Patient attitudes about mandatory reporting of domestic violence. Implications for health care professionals

West J Med. 1998 Dec;169(6):337-41.


As of January 1994, California physicians are required to report to police all patients who are suspected to be victims of domestic violence. This article describes the results from a focus group study of abused women (n = 51) that explored their experiences with and perspectives on medical care. The eight focus groups included two Latina (total n = 14), two Asian (total n = 14), two African-American (total n = 9), and two Caucasian (total n = 14) groups of women who had been the victims of domestic abuse within the previous 2 years. The women were recruited through community-based organizations in the San Francisco Bay Area. With regard to physician reporting of domestic violence to police, five themes were identified: fear of retaliation by the abuser, fear of family separation, mistrust of the legal system, desire for police protection, and preference for confidentiality and autonomy in the patient-health professional relationship. Our results indicate that mandatory reporting may pose a threat to the safety and well-being of abused women and may create barriers to their seeking help and communicating with health care professionals about domestic violence.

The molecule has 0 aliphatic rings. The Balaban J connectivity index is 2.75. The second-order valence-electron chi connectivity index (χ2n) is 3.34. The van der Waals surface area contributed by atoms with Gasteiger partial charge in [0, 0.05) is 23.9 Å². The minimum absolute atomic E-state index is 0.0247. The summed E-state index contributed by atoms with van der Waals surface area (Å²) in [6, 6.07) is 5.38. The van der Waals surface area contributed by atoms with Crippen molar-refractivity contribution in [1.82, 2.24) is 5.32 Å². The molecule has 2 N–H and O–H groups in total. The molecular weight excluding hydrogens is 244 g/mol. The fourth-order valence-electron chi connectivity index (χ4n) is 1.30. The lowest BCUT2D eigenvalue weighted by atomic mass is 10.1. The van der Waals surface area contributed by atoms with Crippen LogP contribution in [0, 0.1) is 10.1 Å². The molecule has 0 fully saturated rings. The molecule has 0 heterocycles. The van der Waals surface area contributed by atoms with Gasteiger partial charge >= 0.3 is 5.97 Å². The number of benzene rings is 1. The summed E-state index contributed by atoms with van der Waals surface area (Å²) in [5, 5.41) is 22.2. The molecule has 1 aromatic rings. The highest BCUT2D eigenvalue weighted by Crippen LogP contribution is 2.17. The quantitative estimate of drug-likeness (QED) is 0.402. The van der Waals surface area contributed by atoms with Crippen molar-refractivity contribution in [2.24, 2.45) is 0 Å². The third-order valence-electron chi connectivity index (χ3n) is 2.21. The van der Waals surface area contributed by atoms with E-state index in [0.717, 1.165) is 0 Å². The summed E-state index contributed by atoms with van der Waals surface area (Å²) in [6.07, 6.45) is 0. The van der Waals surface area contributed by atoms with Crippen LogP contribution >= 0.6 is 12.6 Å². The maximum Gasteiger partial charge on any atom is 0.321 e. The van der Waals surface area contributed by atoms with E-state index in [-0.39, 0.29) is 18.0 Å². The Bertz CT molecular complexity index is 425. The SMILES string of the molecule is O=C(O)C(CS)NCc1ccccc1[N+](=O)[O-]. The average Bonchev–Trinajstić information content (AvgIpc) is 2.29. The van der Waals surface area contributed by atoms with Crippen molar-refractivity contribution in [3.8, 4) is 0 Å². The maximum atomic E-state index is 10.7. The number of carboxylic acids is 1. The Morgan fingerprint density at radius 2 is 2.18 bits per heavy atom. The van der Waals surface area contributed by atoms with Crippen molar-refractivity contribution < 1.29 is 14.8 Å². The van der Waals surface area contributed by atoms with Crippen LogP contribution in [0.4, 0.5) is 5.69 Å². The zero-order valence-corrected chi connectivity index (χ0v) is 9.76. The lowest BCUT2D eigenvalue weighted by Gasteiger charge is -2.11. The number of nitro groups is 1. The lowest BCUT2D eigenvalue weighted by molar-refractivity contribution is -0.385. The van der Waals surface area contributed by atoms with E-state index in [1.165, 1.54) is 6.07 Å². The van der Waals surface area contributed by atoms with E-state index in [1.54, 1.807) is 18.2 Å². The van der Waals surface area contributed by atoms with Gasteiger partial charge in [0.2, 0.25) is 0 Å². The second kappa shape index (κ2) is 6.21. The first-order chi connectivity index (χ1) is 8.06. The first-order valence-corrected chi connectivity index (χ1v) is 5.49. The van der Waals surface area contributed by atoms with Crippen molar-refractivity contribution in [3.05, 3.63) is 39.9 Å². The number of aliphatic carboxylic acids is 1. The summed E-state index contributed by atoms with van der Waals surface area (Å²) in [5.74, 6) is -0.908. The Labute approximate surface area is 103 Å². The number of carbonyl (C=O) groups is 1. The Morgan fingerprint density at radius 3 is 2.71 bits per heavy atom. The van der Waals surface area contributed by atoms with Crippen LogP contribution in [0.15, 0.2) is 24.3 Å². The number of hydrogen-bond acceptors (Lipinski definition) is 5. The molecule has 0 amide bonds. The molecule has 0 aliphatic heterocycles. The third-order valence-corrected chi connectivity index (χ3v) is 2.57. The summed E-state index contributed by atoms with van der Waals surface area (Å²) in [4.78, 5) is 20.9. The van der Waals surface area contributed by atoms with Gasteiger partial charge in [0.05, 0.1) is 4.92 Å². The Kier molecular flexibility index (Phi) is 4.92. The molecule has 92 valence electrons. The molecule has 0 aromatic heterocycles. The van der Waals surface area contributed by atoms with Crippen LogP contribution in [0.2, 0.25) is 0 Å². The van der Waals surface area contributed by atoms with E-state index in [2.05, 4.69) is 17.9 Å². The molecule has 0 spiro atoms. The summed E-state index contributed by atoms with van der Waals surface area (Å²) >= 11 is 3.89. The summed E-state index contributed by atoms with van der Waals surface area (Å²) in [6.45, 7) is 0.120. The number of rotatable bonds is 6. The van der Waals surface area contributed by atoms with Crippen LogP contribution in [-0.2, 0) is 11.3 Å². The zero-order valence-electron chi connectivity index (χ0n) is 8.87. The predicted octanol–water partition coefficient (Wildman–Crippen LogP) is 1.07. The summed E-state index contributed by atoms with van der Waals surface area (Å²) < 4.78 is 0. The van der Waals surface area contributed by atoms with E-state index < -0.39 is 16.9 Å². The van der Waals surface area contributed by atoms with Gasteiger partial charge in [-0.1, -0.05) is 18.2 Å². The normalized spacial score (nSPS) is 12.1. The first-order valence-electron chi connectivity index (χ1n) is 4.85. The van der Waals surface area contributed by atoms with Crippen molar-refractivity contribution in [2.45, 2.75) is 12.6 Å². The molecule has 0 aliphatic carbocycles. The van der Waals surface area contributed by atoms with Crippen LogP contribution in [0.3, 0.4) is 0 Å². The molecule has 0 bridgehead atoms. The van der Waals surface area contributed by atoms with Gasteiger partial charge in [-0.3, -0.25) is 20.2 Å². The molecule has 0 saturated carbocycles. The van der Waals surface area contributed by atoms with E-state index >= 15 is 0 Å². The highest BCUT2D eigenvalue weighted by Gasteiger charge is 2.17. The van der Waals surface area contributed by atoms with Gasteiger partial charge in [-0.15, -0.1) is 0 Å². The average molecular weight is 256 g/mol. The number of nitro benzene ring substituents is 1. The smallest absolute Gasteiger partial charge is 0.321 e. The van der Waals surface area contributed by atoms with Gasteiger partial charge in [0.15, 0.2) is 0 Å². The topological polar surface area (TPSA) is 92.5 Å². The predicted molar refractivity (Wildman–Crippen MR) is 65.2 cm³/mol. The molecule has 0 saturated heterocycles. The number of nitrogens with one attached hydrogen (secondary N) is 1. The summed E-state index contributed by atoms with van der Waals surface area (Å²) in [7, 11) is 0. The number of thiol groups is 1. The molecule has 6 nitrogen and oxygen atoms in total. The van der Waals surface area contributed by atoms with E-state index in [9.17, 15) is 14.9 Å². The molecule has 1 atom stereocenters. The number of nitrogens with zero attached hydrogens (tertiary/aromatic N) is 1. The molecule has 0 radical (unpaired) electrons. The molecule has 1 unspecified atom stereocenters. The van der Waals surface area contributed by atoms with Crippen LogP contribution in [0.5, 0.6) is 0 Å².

Publication types

  • Research Support, Non-U.S. Gov't

MeSH terms

  • Adult
  • Asia / ethnology
  • Attitude to Health* / ethnology
  • Black People
  • Black or African American
  • California
  • Communication
  • Confidentiality
  • Domestic Violence / ethnology
  • Domestic Violence / legislation & jurisprudence*
  • Ethnicity
  • Family Relations
  • Fear
  • Female
  • Focus Groups
  • Freedom
  • Health Services Accessibility
  • Humans
  • Interpersonal Relations
  • Latin America / ethnology
  • Law Enforcement*
  • Mandatory Reporting*
  • Middle Aged
  • Personal Autonomy
  • Physician-Patient Relations
  • Physicians / legislation & jurisprudence*
  • Police / legislation & jurisprudence
  • Safety
  • San Francisco
  • White People